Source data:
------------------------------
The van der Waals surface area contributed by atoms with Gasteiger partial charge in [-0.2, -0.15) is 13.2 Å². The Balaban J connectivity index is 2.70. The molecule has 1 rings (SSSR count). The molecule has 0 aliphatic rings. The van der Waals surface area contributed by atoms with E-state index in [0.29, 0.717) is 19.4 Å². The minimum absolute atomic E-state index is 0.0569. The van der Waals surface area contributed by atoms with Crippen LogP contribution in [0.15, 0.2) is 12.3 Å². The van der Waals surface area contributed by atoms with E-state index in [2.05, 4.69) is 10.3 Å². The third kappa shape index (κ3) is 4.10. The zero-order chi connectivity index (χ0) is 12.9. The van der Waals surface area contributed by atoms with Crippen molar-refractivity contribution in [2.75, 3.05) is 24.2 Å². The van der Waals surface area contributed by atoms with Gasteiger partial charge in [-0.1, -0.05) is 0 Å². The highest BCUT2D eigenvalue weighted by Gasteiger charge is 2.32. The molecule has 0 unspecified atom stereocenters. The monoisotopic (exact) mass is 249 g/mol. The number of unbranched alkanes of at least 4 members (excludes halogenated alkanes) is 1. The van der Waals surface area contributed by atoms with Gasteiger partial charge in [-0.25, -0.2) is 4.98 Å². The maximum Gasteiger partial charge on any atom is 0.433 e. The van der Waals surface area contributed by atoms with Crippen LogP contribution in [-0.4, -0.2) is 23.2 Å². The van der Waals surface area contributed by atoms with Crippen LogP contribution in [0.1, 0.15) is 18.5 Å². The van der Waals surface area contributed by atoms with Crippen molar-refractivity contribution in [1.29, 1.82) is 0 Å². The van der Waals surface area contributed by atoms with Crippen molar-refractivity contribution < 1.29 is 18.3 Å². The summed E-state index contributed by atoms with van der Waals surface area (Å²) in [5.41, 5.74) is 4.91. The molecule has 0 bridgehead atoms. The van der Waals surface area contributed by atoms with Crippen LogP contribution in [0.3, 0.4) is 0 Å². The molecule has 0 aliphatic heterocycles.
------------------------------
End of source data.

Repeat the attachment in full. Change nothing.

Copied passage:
The van der Waals surface area contributed by atoms with Gasteiger partial charge in [-0.2, -0.15) is 13.2 Å². The Balaban J connectivity index is 2.70. The molecule has 1 rings (SSSR count). The molecule has 0 aliphatic rings. The van der Waals surface area contributed by atoms with E-state index in [0.29, 0.717) is 19.4 Å². The minimum absolute atomic E-state index is 0.0569. The van der Waals surface area contributed by atoms with Crippen LogP contribution in [0.15, 0.2) is 12.3 Å². The van der Waals surface area contributed by atoms with E-state index in [2.05, 4.69) is 10.3 Å². The third kappa shape index (κ3) is 4.10. The zero-order chi connectivity index (χ0) is 12.9. The van der Waals surface area contributed by atoms with Crippen molar-refractivity contribution in [2.75, 3.05) is 24.2 Å². The van der Waals surface area contributed by atoms with Gasteiger partial charge in [-0.1, -0.05) is 0 Å². The highest BCUT2D eigenvalue weighted by Gasteiger charge is 2.32. The molecule has 0 unspecified atom stereocenters. The monoisotopic (exact) mass is 249 g/mol. The number of unbranched alkanes of at least 4 members (excludes halogenated alkanes) is 1. The van der Waals surface area contributed by atoms with Gasteiger partial charge in [-0.25, -0.2) is 4.98 Å². The maximum Gasteiger partial charge on any atom is 0.433 e. The van der Waals surface area contributed by atoms with Crippen LogP contribution in [-0.4, -0.2) is 23.2 Å². The van der Waals surface area contributed by atoms with Crippen LogP contribution in [0.1, 0.15) is 18.5 Å². The van der Waals surface area contributed by atoms with Crippen molar-refractivity contribution in [1.29, 1.82) is 0 Å². The van der Waals surface area contributed by atoms with Crippen molar-refractivity contribution < 1.29 is 18.3 Å². The summed E-state index contributed by atoms with van der Waals surface area (Å²) in [5.41, 5.74) is 4.91. The molecule has 0 bridgehead atoms. The van der Waals surface area contributed by atoms with Crippen LogP contribution in [0.3, 0.4) is 0 Å². The molecule has 0 aliphatic heterocycles.